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Hard Questions and Tough Answers with Yossi Alpher- November 7, 2011

Q. The wave of publicity over a potential Israeli attack against Iran appears to have become almost hysterical. Can you put it into proportion?

Q. Last week, the state of Palestine was awarded full membership by UNESCO. Israel and the US have responded by "punishing" the PA. Can you put this issue, too, into proportion?

Q. The wave of publicity over a potential Israeli attack against Iran appears to have become almost hysterical. Can you put it into proportion?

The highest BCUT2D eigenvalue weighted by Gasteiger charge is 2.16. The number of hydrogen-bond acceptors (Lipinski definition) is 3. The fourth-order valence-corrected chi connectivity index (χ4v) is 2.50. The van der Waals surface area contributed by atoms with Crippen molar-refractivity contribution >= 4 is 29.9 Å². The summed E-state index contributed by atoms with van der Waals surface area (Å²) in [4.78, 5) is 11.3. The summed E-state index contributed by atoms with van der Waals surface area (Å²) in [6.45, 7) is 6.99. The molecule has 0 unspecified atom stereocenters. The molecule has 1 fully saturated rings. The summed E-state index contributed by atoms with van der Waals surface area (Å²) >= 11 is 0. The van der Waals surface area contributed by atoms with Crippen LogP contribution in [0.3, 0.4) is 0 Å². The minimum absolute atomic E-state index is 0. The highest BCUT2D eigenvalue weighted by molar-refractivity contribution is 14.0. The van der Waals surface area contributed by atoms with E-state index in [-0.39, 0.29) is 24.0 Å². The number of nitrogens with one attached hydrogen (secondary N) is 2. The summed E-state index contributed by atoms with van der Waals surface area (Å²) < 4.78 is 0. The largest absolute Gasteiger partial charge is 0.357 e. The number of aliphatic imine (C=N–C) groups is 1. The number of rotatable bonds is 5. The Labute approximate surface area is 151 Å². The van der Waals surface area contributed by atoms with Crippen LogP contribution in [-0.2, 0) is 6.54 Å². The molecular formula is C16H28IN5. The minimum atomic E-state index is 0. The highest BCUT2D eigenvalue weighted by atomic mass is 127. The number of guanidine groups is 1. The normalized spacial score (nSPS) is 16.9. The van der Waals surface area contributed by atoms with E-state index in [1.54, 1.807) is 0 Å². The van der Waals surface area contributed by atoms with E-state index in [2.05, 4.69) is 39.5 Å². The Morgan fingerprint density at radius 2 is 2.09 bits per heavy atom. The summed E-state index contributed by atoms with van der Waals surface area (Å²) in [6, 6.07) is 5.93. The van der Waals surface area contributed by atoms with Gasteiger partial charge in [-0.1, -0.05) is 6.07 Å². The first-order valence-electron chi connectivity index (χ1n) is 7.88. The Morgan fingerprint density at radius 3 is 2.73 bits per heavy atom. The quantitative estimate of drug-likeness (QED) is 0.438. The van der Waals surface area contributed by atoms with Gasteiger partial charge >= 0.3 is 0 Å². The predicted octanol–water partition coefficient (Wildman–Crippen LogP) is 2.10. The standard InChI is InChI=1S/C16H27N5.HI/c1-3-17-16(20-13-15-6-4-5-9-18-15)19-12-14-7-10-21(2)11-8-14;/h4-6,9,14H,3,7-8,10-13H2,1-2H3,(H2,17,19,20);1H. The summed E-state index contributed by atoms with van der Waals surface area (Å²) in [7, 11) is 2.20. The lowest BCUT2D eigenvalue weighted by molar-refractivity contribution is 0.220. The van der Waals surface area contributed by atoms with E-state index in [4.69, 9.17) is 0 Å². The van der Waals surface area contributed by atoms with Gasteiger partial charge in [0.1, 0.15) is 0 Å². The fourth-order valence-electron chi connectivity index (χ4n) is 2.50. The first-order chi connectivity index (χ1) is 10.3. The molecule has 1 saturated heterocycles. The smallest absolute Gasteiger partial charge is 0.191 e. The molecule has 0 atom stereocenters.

A. There can be little doubt that the immediate motive for the broad publicity over war preparations against Iran emanating from Israel--as well as from Britain and elsewhere--is the report on Iran's nuclear project expected this week at International Atomic Energy Agency headquarters in Vienna. The report, to be submitted by IAEA Director Yukiya Amano, will apparently provide an unprecedented look at Iran's efforts to weaponize its nuclear program. Israel, the United States, the UK and France are all expected to support a United Nations Security Council initiative to significantly tighten sanctions on Iran as a consequence of the IAEA report. In keeping with its policy that places responsibility for preventing the emergence of an Iranian military nuclear option on the international community, Israel appears to hope that the severity of the report, coupled with the by-now well-advertised threat that Israel will take matters into its own hands, will persuade Russia and China as well.